Poliah union leaders have decided to appeal the changes cu the Warsaw aourt yesterday to sensitioa portions of tka union'a statutes but have -tot revealed what other tactice they will pursue to counter the court's pTcvooation.
Onion leader Walesa yesterday said only that rhe union would appeal to the Supreme Court and that the unionwould Beet on Monday for further discussions. The union leaders might decide that the regime has actedand that only the threateneral strike will bring acceptable results.
Before the court session, Walesa reportedly had agreed to include as an appendix to thetatement in which Solidarity recognized the leading role of theParty. After the court changed the statutes, Walesa commented that the regime will not "do to us" things that "wit do not want done." fmam)
The court may have been attempting to force Solidarity toait accompli. Some regime leaders may hope that union leaders would believe that the practicalto be gained from registration would be more important than continuing to struggle over legalistic and somewhat symbolic issues. The court's action, however, is more likely to convince moderates like Walesa to accept the arguments of those in the union who have been arguing that the regime cannot be trusted and that more forceful actionherefore required, fp^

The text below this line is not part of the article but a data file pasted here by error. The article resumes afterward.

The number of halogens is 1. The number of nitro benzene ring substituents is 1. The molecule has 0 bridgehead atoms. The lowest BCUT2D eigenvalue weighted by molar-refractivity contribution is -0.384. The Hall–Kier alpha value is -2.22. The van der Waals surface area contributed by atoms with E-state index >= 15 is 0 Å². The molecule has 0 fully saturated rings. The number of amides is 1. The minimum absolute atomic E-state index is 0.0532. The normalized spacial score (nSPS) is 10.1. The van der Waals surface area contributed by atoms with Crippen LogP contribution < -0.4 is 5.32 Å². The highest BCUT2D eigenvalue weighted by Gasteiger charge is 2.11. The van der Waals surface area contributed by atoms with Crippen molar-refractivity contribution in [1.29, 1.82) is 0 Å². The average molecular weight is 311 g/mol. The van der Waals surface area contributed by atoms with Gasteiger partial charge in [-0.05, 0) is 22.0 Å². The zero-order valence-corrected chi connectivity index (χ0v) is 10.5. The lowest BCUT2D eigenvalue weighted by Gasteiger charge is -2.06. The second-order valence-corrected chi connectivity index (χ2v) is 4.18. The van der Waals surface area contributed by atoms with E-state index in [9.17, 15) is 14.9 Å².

Politburo member Kirilenko has become tha first Soviet official toublic allusion to the situation in In his speech on Wednesday in Czechoslovakia, he assailed the West for interference in the internal affairs of socialist countries and for "nurturing designs to under-mine the foundations of the socialist systes." m^
We are increasingly confident that Xirilenko's visit la motivated in part by concern about Polandesire to coordinate Soviet and Bast European policies.Politburo member Aczel also is visiting Czechoslovakia
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